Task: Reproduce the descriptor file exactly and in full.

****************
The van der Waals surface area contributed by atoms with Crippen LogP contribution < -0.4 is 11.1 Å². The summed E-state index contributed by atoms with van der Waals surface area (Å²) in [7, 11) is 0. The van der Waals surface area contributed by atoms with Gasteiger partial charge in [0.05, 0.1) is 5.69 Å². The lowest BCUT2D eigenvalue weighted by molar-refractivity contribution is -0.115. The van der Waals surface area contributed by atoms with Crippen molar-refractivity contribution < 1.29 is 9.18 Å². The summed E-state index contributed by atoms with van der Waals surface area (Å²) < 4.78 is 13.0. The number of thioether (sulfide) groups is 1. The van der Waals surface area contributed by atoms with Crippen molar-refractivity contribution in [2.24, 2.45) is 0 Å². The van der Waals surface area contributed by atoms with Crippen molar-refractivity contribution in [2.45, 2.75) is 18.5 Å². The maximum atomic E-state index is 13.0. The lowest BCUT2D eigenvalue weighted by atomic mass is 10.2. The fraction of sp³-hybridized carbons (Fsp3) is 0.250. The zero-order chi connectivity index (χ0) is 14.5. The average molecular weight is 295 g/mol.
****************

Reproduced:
The van der Waals surface area contributed by atoms with Crippen LogP contribution < -0.4 is 11.1 Å². The summed E-state index contributed by atoms with van der Waals surface area (Å²) in [7, 11) is 0. The van der Waals surface area contributed by atoms with Gasteiger partial charge in [0.05, 0.1) is 5.69 Å². The lowest BCUT2D eigenvalue weighted by molar-refractivity contribution is -0.115. The van der Waals surface area contributed by atoms with Crippen molar-refractivity contribution < 1.29 is 9.18 Å². The summed E-state index contributed by atoms with van der Waals surface area (Å²) < 4.78 is 13.0. The number of thioether (sulfide) groups is 1. The van der Waals surface area contributed by atoms with Crippen molar-refractivity contribution in [2.24, 2.45) is 0 Å². The van der Waals surface area contributed by atoms with Crippen molar-refractivity contribution in [2.45, 2.75) is 18.5 Å². The maximum atomic E-state index is 13.0. The lowest BCUT2D eigenvalue weighted by atomic mass is 10.2. The fraction of sp³-hybridized carbons (Fsp3) is 0.250. The zero-order chi connectivity index (χ0) is 14.5. The average molecular weight is 295 g/mol.